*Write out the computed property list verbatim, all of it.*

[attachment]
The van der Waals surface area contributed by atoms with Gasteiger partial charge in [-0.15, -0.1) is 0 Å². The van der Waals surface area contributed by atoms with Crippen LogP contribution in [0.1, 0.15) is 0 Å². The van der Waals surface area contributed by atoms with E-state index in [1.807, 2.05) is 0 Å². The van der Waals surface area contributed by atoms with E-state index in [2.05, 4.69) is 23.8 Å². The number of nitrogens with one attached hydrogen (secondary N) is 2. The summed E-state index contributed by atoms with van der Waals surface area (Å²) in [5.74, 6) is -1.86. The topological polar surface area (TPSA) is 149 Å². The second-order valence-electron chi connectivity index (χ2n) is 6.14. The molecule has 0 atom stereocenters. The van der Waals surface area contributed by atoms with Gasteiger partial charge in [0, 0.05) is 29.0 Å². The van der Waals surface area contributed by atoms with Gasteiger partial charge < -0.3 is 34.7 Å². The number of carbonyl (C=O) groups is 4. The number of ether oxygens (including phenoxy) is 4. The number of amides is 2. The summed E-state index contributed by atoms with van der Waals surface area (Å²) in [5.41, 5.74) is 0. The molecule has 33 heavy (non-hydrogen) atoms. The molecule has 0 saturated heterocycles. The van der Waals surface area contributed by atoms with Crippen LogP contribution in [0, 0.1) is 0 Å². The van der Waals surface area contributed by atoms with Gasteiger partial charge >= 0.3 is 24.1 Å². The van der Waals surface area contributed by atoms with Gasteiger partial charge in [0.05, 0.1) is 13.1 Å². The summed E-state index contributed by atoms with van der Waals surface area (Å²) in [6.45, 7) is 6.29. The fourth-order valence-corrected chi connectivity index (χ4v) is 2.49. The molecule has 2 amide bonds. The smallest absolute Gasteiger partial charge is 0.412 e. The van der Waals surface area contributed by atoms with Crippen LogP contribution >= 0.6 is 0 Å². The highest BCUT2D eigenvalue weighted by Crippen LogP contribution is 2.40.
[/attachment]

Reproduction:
The van der Waals surface area contributed by atoms with Gasteiger partial charge in [-0.15, -0.1) is 0 Å². The van der Waals surface area contributed by atoms with Crippen LogP contribution in [0.1, 0.15) is 0 Å². The van der Waals surface area contributed by atoms with E-state index in [1.807, 2.05) is 0 Å². The van der Waals surface area contributed by atoms with E-state index in [2.05, 4.69) is 23.8 Å². The number of nitrogens with one attached hydrogen (secondary N) is 2. The summed E-state index contributed by atoms with van der Waals surface area (Å²) in [5.74, 6) is -1.86. The topological polar surface area (TPSA) is 149 Å². The second-order valence-electron chi connectivity index (χ2n) is 6.14. The molecule has 0 atom stereocenters. The van der Waals surface area contributed by atoms with Gasteiger partial charge in [0, 0.05) is 29.0 Å². The van der Waals surface area contributed by atoms with Gasteiger partial charge < -0.3 is 34.7 Å². The number of carbonyl (C=O) groups is 4. The number of ether oxygens (including phenoxy) is 4. The number of amides is 2. The summed E-state index contributed by atoms with van der Waals surface area (Å²) in [5.41, 5.74) is 0. The molecule has 33 heavy (non-hydrogen) atoms. The molecule has 0 saturated heterocycles. The van der Waals surface area contributed by atoms with Crippen LogP contribution in [0, 0.1) is 0 Å². The van der Waals surface area contributed by atoms with Gasteiger partial charge >= 0.3 is 24.1 Å². The van der Waals surface area contributed by atoms with Gasteiger partial charge in [0.05, 0.1) is 13.1 Å². The summed E-state index contributed by atoms with van der Waals surface area (Å²) in [6.45, 7) is 6.29. The fourth-order valence-corrected chi connectivity index (χ4v) is 2.49. The molecule has 2 amide bonds. The smallest absolute Gasteiger partial charge is 0.412 e. The van der Waals surface area contributed by atoms with Crippen LogP contribution >= 0.6 is 0 Å². The highest BCUT2D eigenvalue weighted by Crippen LogP contribution is 2.40.